Alicia Butler from Lancope wrote a interesting post about the 5th Myths about NetFlow. You can find the original post HERE.
NetFlow is an important tool for incident responders, providing valuable insight into the activities that take place on organizations networks. NetFlow is capable of summarizing information about network traffic into brief records that may be maintained indefinitely, providing a running history of network connections that may be referenced during incident response.
With all the good NetFlow brings, there are still some misconceptions about NetFlow that need to be dispelled. Continue reading →
I’ve had people ask about the Darknet and decided to provide a brief overview. To summarize, the Darknet is not some evil network designed to cause chaos. I find it funny when articles refer to the Darknet as some form of attack or thing to watch out for. To put it simply, the Darknet is a closed or hidden network meaning you can’t access webpages using standard Internet browsers. In order to find dark resources, you need specific software and sometimes special permission to access parts of the network. The next screenshot is one method using a TOR browser. Continue reading →
If you are familiar with penetration tools, then you should know Metasploit. For those that love GUIs, there is a fantastic open source GUI management for Metasploit known as Armitage (found HERE). The same developers of Armitage created a more advanced penetration testing package for a $2,500 annual cost. The tool is called cobalt Strike (CS) and can be downloaded at www.advancedpentest.com for a 21day trail. They also have a 4-hour lab that lets you try out the core cobalt Strike features. It is worth spending the time to test the tool and get some lab time even though the lab itself is is pretty easy. Continue reading →
This was bound to happen. We saw Zenprise get picked up by Citrix. Many of expected Mobile Iron, Airwatch or Good to be next. William Alden from Dealbook gives us the skinny on the VMware purchased of mobile device security company AirWatch. The original post can be found HERE.
Looking to shift its software offerings, VMware has struck a $1.54 billion deal to bolster its mobile technology.
VMware said on Wednesday that it had agreed to buy AirWatch, a start-up based in Atlanta that makes mobile management and security software for businesses. VMware is paying about $1.18 billion in cash and $365 million in installment payments and assumed unvested equity. Continue reading →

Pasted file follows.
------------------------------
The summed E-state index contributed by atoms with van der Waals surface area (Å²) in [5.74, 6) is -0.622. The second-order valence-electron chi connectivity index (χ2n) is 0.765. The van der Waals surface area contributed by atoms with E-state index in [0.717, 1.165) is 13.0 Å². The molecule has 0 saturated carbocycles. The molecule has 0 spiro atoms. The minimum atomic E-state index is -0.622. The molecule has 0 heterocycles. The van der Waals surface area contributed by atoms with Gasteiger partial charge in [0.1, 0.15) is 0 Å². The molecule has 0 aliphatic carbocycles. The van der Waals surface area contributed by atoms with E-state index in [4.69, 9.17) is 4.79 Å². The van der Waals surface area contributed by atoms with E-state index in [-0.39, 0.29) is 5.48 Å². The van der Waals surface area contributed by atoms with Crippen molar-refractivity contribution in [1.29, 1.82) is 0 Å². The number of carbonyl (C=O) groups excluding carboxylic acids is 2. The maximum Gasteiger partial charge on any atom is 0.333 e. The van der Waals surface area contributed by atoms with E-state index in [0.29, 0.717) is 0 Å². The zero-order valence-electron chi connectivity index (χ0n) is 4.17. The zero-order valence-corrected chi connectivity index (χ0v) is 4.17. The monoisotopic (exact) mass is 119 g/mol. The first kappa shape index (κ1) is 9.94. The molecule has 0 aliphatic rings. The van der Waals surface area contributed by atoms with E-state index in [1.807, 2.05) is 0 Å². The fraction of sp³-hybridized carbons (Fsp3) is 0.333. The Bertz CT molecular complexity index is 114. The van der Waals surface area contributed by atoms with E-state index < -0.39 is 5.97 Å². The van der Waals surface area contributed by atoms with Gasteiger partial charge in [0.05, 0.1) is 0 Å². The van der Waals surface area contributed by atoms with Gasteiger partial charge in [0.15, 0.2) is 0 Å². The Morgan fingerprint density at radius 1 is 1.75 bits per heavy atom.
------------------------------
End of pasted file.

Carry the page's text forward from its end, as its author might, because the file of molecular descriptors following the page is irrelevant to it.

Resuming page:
Want to protect your privacy when using the Internet? Well unfortunately that is tough to do these days. Many agencies and governments are investing in network surveillance programs to monitor Internet traffic. Firewalls can offer application visibility packages capable of identifying device and browser type, where people are surfing the Internet and what applications are being accessed. Most websites include tracking cookies that gather data about users accessing their resources. Data obtained about you is used for various things you probably are not aware of and may not approve. This includes selling that data to large marking firms that eventually turns into SPAM and other unwanted contact. A more extreme example of unauthorized surveillance is covered by Jacob Appelbaum’s talk on the US governments Internet spy tools (found HERE). Its eye opening!
I have had many people ask about Intrusion Detection / Prevention (IPS / IDS) options you can add to the next generation Cisco Adaptive Security Appliance (ASA) also known as the ASA X Series. The confusion comes from the option to go with a dedicated IDS / IPS vs Application Visibility, Reputation Security and IPS all in the Next Generation Security package part of the ASA CX solution. Here is a overview of how both solutions work.
The core of both offerings is the 2nd generation ASA appliance or ASA X series (more info found HERE). The current latest ASA code release is 9.13. The ASA appliance can be configured using Command line, ASDM or Cisco Security Manager. The appliance should have a IP address so for example sake, lets say its 192.168.1.10. You can access that IP using a standard web browser and the ASA will prompt you for options to manage the ASA using ASDM. Continue reading →
New York Times writer NICOLE PERLROTH wrote a article about the recent announcement by Palo Alto acquiring Morta Security. The original post can be found HERE. It is interesting to see both Palo Alto and FireEye invest in security forensic technology. Here is Perlroth’s write up on the event.
Palo Alto Networks has acquired Morta Security, a two-year-old Silicon Valley security start-up run by former employees of the National Security Agency and the United States Air Force. Continue reading →
Here is a really cool infographic developed by the director of researcher at Lancope. The original post can be found HERE.
In October, Tom Cross, Lancope’s Director of Research, presented a poster at Visualization for Cyber Security (VizSec) 2013 in Atlanta, GA . The poster included visualizations of the command-and-control channels of nearly two million botnet samples in an effort to help foster a better understanding of how botnets operate, and more effectively differentiate them from legitimate network traffic. The poster was created as a result of data analysis conducted by Lancope’s StealthWatch Labs research team. Continue reading →
Larry Dignan posted on zdnet about the recent FireEye purchase of Mandiant. The original post can be found HERE.
Why is this interesting? FireEye is known for identifying cyber threats using behavior based / virtual sandbox techniques at the perimeter of a network. Mandiant is known for endpoint security. The combination provides a perimeter and endpoint / host security story. Here is the article covering the acquisition highlights. Continue reading →